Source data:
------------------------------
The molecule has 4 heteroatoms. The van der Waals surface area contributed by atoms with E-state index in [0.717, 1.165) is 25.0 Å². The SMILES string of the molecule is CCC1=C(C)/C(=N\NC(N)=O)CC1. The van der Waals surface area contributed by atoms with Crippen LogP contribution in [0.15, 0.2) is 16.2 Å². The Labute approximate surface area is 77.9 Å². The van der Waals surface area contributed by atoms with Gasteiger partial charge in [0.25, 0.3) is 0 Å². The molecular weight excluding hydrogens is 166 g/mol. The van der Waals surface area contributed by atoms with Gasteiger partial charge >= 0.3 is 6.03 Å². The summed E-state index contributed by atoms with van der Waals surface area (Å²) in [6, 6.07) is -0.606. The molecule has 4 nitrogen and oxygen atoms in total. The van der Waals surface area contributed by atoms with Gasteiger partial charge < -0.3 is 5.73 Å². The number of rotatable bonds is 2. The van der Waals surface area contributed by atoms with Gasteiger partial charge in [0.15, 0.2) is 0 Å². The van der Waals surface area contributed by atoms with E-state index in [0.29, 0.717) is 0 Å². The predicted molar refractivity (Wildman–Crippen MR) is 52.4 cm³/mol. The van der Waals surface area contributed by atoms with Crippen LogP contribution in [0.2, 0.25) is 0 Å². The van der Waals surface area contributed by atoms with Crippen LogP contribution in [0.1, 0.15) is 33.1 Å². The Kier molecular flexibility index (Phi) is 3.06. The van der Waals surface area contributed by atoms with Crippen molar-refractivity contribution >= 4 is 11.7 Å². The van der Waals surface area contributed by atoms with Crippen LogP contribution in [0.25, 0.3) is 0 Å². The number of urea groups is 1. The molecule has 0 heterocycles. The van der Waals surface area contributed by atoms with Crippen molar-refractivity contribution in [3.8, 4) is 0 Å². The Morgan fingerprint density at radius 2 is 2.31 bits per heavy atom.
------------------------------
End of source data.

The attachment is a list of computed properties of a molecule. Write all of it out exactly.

The molecule has 4 heteroatoms. The van der Waals surface area contributed by atoms with E-state index in [0.717, 1.165) is 25.0 Å². The SMILES string of the molecule is CCC1=C(C)/C(=N\NC(N)=O)CC1. The van der Waals surface area contributed by atoms with Crippen LogP contribution in [0.15, 0.2) is 16.2 Å². The Labute approximate surface area is 77.9 Å². The van der Waals surface area contributed by atoms with Gasteiger partial charge in [0.25, 0.3) is 0 Å². The molecular weight excluding hydrogens is 166 g/mol. The van der Waals surface area contributed by atoms with Gasteiger partial charge >= 0.3 is 6.03 Å². The summed E-state index contributed by atoms with van der Waals surface area (Å²) in [6, 6.07) is -0.606. The molecule has 4 nitrogen and oxygen atoms in total. The van der Waals surface area contributed by atoms with Gasteiger partial charge < -0.3 is 5.73 Å². The number of rotatable bonds is 2. The van der Waals surface area contributed by atoms with Gasteiger partial charge in [0.15, 0.2) is 0 Å². The van der Waals surface area contributed by atoms with E-state index in [0.29, 0.717) is 0 Å². The predicted molar refractivity (Wildman–Crippen MR) is 52.4 cm³/mol. The van der Waals surface area contributed by atoms with Crippen LogP contribution in [0.2, 0.25) is 0 Å². The van der Waals surface area contributed by atoms with Crippen LogP contribution in [0.1, 0.15) is 33.1 Å². The Kier molecular flexibility index (Phi) is 3.06. The van der Waals surface area contributed by atoms with Crippen molar-refractivity contribution >= 4 is 11.7 Å². The van der Waals surface area contributed by atoms with Crippen LogP contribution in [0.25, 0.3) is 0 Å². The number of urea groups is 1. The molecule has 0 heterocycles. The van der Waals surface area contributed by atoms with Crippen molar-refractivity contribution in [3.8, 4) is 0 Å². The Morgan fingerprint density at radius 2 is 2.31 bits per heavy atom.